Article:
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BastardsPolitics, Family, and Law in Early Modern France$
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Matthew Gerber

Print publication date: 2012

Print ISBN-13: 9780199755370

Published to Oxford Scholarship Online: May 2012

DOI: 10.1093/acprof:oso/9780199755370.001.0001

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Royal Bastardy and Dynastic Crisis

Royal Bastardy and Dynastic Crisis

(p.72) 3 Royal Bastardy and Dynastic Crisis

Matthew Gerber

Oxford University Press

The political dimensions of bastardy were most evident in the public controversy stemming from Louis XIV’s attempt to declare his extramarital offspring capable of inheriting the French throne. The Affair of the Princes, which erupted shortly after the king’s death in 1715, resulted in the publication of more than forty political pamphlets, most of which concluded that Louis XIV had transgressed a principle of dynastic succession according to which the French crown passed independently of human will. Like the inalienability of the royal domain, this principle had been developed to safeguard public interests from the private passions of particular kings, much as customary inheritance laws were designed to protect children from spendthrift parents. In the wake of the Affair of the Princes, Louis XV refused to publicly acknowledge his extramarital offspring. Anxiety over royal sexuality and political corruption nevertheless continued in the eighteenth century, though it was now targeted on royal mistress rather than extramarital offspring.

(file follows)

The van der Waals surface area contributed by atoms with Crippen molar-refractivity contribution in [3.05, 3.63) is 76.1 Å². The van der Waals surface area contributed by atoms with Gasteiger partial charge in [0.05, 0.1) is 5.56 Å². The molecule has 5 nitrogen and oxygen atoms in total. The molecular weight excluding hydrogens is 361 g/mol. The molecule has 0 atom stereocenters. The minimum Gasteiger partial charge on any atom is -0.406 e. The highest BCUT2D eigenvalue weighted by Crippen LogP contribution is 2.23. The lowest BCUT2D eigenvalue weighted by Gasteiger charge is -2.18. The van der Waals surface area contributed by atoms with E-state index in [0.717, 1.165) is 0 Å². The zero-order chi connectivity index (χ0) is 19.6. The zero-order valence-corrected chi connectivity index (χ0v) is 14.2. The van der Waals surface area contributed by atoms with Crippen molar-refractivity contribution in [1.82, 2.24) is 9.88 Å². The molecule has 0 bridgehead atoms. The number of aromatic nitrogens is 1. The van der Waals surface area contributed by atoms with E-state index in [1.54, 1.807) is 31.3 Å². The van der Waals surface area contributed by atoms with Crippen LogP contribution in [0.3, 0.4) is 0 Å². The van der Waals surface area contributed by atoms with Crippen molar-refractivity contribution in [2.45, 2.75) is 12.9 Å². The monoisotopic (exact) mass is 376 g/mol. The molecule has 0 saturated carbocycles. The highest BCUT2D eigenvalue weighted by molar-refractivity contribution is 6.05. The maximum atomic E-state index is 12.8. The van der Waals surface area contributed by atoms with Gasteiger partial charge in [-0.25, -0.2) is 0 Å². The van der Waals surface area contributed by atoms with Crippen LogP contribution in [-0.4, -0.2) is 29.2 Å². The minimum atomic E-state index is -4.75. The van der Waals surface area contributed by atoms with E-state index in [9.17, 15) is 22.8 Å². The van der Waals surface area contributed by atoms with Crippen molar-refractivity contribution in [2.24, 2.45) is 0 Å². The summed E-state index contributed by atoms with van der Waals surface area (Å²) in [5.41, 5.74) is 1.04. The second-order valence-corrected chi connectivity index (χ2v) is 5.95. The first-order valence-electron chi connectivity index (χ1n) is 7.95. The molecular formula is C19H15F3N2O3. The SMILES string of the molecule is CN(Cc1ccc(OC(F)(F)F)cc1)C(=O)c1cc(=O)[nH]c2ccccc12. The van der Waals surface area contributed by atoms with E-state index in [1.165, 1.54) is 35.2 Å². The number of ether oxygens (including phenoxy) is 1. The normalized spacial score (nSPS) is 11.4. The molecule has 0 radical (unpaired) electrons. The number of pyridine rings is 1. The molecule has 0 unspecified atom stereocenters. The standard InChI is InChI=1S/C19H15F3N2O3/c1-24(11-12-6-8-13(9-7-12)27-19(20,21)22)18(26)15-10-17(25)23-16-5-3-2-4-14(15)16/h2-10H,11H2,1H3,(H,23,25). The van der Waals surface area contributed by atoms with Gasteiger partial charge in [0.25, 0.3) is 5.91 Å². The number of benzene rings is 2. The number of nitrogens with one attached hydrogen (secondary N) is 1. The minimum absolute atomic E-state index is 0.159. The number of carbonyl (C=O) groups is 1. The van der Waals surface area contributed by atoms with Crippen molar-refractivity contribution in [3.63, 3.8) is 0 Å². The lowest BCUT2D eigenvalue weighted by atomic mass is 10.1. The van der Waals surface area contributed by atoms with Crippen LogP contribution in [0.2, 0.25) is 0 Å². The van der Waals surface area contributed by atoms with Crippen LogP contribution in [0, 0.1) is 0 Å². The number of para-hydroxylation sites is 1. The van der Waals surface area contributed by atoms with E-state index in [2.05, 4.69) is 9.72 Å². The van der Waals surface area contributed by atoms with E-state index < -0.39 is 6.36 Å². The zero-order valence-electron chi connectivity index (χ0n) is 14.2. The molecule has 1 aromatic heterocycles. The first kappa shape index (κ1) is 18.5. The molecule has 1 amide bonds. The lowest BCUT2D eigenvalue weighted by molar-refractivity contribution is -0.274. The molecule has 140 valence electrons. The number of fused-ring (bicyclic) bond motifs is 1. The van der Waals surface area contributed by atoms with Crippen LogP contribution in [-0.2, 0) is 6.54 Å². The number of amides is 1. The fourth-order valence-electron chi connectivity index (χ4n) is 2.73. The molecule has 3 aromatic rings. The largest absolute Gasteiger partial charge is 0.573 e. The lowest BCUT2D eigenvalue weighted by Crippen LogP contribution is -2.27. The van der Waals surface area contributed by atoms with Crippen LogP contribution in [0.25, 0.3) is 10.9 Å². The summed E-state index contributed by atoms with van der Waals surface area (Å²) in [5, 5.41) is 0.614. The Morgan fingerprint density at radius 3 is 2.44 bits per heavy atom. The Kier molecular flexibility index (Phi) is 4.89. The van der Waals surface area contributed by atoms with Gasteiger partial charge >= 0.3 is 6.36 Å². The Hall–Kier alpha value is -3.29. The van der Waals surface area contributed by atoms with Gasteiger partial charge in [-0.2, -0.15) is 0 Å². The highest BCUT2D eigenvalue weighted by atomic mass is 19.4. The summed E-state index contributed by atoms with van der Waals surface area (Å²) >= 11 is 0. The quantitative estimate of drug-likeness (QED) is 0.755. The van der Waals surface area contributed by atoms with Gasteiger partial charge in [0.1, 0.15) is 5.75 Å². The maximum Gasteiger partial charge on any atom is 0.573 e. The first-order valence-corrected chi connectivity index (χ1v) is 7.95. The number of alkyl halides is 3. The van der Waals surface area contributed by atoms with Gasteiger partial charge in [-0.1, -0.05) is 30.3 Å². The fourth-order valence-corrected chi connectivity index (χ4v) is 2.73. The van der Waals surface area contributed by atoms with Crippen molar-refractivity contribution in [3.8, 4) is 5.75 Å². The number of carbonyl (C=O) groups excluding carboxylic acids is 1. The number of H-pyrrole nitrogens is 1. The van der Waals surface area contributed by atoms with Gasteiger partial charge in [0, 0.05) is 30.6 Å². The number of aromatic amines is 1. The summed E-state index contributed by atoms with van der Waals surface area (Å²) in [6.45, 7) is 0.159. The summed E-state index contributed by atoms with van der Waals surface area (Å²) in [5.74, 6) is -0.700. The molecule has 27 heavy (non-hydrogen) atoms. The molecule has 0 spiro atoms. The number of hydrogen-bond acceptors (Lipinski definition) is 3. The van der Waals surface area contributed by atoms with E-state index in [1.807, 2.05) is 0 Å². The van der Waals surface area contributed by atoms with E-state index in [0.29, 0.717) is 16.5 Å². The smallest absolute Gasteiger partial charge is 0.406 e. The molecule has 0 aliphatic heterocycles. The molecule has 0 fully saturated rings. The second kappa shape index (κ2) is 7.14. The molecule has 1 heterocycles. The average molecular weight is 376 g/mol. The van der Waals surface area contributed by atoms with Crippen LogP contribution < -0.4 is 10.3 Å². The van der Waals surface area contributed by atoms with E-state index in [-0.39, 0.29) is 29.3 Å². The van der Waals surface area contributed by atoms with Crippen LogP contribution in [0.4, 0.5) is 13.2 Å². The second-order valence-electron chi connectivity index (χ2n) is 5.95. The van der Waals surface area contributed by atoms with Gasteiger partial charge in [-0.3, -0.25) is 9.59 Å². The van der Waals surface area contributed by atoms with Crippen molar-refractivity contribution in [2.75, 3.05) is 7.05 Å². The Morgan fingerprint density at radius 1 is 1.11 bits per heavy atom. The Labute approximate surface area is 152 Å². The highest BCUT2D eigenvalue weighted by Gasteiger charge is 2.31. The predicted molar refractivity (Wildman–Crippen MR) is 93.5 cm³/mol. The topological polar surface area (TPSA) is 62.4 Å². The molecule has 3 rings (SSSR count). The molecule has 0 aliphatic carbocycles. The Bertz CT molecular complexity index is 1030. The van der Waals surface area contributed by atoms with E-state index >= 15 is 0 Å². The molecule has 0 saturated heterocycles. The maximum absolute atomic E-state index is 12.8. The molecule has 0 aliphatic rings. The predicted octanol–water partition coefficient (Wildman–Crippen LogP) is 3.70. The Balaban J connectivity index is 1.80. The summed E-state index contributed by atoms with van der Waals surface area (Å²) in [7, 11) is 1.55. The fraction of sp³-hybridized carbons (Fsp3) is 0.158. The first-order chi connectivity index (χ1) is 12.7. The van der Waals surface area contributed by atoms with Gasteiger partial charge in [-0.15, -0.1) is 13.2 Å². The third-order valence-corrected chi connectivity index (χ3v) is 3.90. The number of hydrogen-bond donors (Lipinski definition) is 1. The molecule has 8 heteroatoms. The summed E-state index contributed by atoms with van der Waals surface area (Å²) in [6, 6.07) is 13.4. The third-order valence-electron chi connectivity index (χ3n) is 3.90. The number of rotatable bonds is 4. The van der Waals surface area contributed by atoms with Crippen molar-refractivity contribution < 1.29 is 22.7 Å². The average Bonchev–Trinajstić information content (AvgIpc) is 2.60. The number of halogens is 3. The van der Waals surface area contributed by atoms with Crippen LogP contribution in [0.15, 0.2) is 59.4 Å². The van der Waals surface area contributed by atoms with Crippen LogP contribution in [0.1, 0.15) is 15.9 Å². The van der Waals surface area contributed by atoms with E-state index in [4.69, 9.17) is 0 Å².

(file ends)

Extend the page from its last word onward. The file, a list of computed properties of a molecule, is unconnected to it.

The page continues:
Keywords:   royal bastards, affair of the princes, dynastic succession, royal domain, inalienability, royal mistresses, political pornography, Marie-Antoinette

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